The Martin Agency has always touted its role as an innovator, and at least in the realm of employee break areas, the Shockoe Slip-based ad agency easily has surpassed the status quo.
If you hang a left at the company's front desk and walk up the stairs, you'll find yourself in the middle of a new employee art gallery — or at least where one will be June 22. Now it's still filled with a gigantic television, a long table with 14 chairs and one early arrival: a neon green collage of miscellaneous items such as soccer cleats, fans and electronic keyboards.
In a few days this space will be filled with the work of eight artists from around the world. Titled "Re:" and curated by Heather Russell of Russell/Projects, the first exhibition at the space will focus on the effect of social media on society. It's an interesting thematic choice, given that the gallery won't be open to the public. That could change as certain pieces come up for sale. For now, Martin spokeswoman Mary Katherine Rordam says, "It's meant for employees and to inspire our work."
The idea for a private, employees-only art gallery came from John Norman, chief creative officer for the agency. Under Norman, the agency renovated this space, taking down cubicles and replacing them with tables and other work areas.
"John is very visually based," Russell says, pointing to an ad pitch on the far wall for a prospective client. "[Because of Norman] it's much more of an open think tank." He made it a priority for the furniture arrangement to work with the new art.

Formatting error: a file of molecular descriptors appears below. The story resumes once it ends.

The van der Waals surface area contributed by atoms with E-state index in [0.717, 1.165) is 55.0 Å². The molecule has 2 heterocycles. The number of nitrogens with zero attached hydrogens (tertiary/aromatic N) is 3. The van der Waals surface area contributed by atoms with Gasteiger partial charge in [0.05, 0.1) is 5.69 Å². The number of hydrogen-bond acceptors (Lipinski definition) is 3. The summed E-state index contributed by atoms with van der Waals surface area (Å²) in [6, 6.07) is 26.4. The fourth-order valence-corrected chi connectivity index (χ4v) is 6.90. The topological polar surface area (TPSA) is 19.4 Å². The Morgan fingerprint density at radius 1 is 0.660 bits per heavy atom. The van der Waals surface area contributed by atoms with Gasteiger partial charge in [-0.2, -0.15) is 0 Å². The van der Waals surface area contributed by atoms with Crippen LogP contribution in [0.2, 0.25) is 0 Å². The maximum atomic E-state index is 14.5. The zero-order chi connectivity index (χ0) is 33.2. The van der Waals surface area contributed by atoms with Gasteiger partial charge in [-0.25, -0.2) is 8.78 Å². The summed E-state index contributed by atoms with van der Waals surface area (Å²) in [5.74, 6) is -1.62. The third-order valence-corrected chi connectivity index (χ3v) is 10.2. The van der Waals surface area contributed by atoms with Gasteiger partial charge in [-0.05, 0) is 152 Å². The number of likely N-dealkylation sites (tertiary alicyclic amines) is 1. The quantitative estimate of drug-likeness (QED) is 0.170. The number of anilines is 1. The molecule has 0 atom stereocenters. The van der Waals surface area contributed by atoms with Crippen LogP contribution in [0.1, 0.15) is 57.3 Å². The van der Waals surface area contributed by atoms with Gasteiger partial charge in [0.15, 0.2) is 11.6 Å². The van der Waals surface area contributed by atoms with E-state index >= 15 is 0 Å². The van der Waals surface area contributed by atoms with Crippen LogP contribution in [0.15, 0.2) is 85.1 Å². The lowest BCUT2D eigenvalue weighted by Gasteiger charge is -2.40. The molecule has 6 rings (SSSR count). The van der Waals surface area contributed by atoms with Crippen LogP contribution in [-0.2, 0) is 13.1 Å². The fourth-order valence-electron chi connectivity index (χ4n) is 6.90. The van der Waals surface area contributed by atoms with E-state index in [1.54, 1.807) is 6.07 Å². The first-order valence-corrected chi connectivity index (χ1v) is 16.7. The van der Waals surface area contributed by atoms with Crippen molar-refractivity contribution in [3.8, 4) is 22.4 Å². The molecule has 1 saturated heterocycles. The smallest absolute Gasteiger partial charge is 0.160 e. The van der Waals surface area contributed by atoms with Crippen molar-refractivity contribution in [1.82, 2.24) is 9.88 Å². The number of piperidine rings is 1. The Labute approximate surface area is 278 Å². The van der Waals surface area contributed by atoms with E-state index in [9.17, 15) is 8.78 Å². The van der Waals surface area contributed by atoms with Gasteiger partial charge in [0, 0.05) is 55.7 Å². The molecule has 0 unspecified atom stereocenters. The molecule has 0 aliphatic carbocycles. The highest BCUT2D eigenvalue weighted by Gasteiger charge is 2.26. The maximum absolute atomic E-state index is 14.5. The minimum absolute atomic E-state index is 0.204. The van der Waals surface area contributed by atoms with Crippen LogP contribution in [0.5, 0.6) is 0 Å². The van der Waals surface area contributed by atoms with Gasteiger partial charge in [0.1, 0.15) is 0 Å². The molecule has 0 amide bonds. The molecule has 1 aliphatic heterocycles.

"We wanted to change the way we worked," Norman says. "It's really meant to inspire us. What we do is an art form."
The first show, "Re:" will have its June 22 opening by invitation only. One of the featured artists is Erin M. Riley, who weaves tapestries of embarrassing photos from the Internet. One of her participating pieces is titled "Kegstand" and shows a young lady in a bikini doing just that. Another featured artist is Peter Eudenbach, an associate professor of art at Old Dominion University. Eudenbach took a modern Danish coffee table and reworked it so that it could brew two gallons of coffee within the table itself.
"In ad agencies the visuals are always aimed at a targeted audience," Eudenbach says. "It's pretty commendable for an ad agency to devote that amount of space to it." The artist agrees it's pretty rare for a company to do this kind of thing just for its workers. He points out that Pixar has a recreation room "but that's usually a Ping-Pong table or a cereal bar."
While advertising people scurry around to make deadlines in their designer casual wear, Russell points to the new gallery as just another way the agency is ahead of the curve.
"I think it's what makes Martin Martin. It's what makes them the number one ad agency in the country," Russell says. "I don't think anyone else in the world would even think to do this." S